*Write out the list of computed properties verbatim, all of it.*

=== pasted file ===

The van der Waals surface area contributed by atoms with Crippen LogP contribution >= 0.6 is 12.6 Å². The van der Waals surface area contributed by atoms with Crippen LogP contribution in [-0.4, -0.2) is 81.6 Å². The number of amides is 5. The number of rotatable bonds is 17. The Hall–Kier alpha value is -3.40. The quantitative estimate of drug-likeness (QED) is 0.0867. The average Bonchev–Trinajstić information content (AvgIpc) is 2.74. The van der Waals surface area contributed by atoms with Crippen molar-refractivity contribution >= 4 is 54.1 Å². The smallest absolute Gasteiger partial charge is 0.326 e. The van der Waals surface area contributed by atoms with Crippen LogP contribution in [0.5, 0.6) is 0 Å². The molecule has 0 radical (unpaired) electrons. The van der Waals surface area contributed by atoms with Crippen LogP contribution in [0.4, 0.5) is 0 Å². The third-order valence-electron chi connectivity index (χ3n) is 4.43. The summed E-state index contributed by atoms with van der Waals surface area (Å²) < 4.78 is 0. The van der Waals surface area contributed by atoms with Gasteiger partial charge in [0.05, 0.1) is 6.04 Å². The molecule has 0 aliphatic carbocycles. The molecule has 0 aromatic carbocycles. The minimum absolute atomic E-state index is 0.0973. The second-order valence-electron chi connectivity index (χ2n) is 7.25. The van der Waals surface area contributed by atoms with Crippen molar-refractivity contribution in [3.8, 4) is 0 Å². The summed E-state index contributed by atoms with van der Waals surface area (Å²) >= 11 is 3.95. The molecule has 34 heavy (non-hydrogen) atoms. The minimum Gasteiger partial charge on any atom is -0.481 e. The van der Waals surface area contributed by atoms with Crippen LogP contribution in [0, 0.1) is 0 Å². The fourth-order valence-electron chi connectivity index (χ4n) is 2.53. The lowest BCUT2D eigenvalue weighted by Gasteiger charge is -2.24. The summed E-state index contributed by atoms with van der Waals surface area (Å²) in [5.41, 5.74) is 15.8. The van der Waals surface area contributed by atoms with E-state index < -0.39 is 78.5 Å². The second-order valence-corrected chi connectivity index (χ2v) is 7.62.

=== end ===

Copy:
The van der Waals surface area contributed by atoms with Crippen LogP contribution >= 0.6 is 12.6 Å². The van der Waals surface area contributed by atoms with Crippen LogP contribution in [-0.4, -0.2) is 81.6 Å². The number of amides is 5. The number of rotatable bonds is 17. The Hall–Kier alpha value is -3.40. The quantitative estimate of drug-likeness (QED) is 0.0867. The average Bonchev–Trinajstić information content (AvgIpc) is 2.74. The van der Waals surface area contributed by atoms with Crippen molar-refractivity contribution >= 4 is 54.1 Å². The smallest absolute Gasteiger partial charge is 0.326 e. The van der Waals surface area contributed by atoms with Crippen LogP contribution in [0.5, 0.6) is 0 Å². The molecule has 0 radical (unpaired) electrons. The van der Waals surface area contributed by atoms with Crippen LogP contribution in [0.4, 0.5) is 0 Å². The third-order valence-electron chi connectivity index (χ3n) is 4.43. The summed E-state index contributed by atoms with van der Waals surface area (Å²) < 4.78 is 0. The van der Waals surface area contributed by atoms with Gasteiger partial charge in [0.05, 0.1) is 6.04 Å². The molecule has 0 aliphatic carbocycles. The molecule has 0 aromatic carbocycles. The minimum absolute atomic E-state index is 0.0973. The second-order valence-electron chi connectivity index (χ2n) is 7.25. The van der Waals surface area contributed by atoms with Crippen molar-refractivity contribution in [3.8, 4) is 0 Å². The summed E-state index contributed by atoms with van der Waals surface area (Å²) >= 11 is 3.95. The molecule has 34 heavy (non-hydrogen) atoms. The minimum Gasteiger partial charge on any atom is -0.481 e. The van der Waals surface area contributed by atoms with Crippen LogP contribution in [0, 0.1) is 0 Å². The fourth-order valence-electron chi connectivity index (χ4n) is 2.53. The lowest BCUT2D eigenvalue weighted by Gasteiger charge is -2.24. The summed E-state index contributed by atoms with van der Waals surface area (Å²) in [5.41, 5.74) is 15.8. The van der Waals surface area contributed by atoms with E-state index < -0.39 is 78.5 Å². The second-order valence-corrected chi connectivity index (χ2v) is 7.62.